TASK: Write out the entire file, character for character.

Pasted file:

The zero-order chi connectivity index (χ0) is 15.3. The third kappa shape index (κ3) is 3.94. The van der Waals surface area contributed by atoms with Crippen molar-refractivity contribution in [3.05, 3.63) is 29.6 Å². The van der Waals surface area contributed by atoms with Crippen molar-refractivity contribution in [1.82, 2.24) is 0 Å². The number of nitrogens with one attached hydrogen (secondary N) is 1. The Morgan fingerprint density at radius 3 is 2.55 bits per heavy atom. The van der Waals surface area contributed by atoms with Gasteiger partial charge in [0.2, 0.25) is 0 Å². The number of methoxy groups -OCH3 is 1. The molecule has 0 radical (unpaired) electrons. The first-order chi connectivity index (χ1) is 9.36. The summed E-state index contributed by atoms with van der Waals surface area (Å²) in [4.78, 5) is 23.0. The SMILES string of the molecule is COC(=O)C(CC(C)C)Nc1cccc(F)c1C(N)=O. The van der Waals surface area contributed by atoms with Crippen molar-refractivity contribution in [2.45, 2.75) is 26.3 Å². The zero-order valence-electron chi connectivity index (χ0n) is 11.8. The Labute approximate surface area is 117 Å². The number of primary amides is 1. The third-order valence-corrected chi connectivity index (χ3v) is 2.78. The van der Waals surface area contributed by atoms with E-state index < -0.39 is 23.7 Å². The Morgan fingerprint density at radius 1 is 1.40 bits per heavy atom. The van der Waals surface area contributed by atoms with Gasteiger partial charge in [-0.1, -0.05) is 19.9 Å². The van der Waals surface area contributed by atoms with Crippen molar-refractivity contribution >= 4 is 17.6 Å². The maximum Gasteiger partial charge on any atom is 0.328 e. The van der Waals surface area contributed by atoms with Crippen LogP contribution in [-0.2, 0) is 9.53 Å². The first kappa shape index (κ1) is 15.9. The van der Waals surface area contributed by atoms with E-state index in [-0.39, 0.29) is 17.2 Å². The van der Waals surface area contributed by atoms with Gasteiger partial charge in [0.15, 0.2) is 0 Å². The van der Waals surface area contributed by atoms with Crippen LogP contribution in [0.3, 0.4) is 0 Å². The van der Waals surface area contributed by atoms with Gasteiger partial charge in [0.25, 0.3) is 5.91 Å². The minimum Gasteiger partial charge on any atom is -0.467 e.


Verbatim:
The zero-order chi connectivity index (χ0) is 15.3. The third kappa shape index (κ3) is 3.94. The van der Waals surface area contributed by atoms with Crippen molar-refractivity contribution in [3.05, 3.63) is 29.6 Å². The van der Waals surface area contributed by atoms with Crippen molar-refractivity contribution in [1.82, 2.24) is 0 Å². The number of nitrogens with one attached hydrogen (secondary N) is 1. The Morgan fingerprint density at radius 3 is 2.55 bits per heavy atom. The van der Waals surface area contributed by atoms with Gasteiger partial charge in [0.2, 0.25) is 0 Å². The number of methoxy groups -OCH3 is 1. The molecule has 0 radical (unpaired) electrons. The first-order chi connectivity index (χ1) is 9.36. The summed E-state index contributed by atoms with van der Waals surface area (Å²) in [4.78, 5) is 23.0. The SMILES string of the molecule is COC(=O)C(CC(C)C)Nc1cccc(F)c1C(N)=O. The van der Waals surface area contributed by atoms with Crippen molar-refractivity contribution in [2.45, 2.75) is 26.3 Å². The zero-order valence-electron chi connectivity index (χ0n) is 11.8. The Labute approximate surface area is 117 Å². The number of primary amides is 1. The third-order valence-corrected chi connectivity index (χ3v) is 2.78. The van der Waals surface area contributed by atoms with E-state index < -0.39 is 23.7 Å². The Morgan fingerprint density at radius 1 is 1.40 bits per heavy atom. The van der Waals surface area contributed by atoms with Gasteiger partial charge in [-0.1, -0.05) is 19.9 Å². The van der Waals surface area contributed by atoms with Crippen molar-refractivity contribution >= 4 is 17.6 Å². The maximum Gasteiger partial charge on any atom is 0.328 e. The van der Waals surface area contributed by atoms with Crippen LogP contribution in [-0.2, 0) is 9.53 Å². The first kappa shape index (κ1) is 15.9. The van der Waals surface area contributed by atoms with E-state index in [-0.39, 0.29) is 17.2 Å². The van der Waals surface area contributed by atoms with Gasteiger partial charge in [0.15, 0.2) is 0 Å². The van der Waals surface area contributed by atoms with Crippen LogP contribution in [0.3, 0.4) is 0 Å². The van der Waals surface area contributed by atoms with Gasteiger partial charge in [0.25, 0.3) is 5.91 Å². The minimum Gasteiger partial charge on any atom is -0.467 e.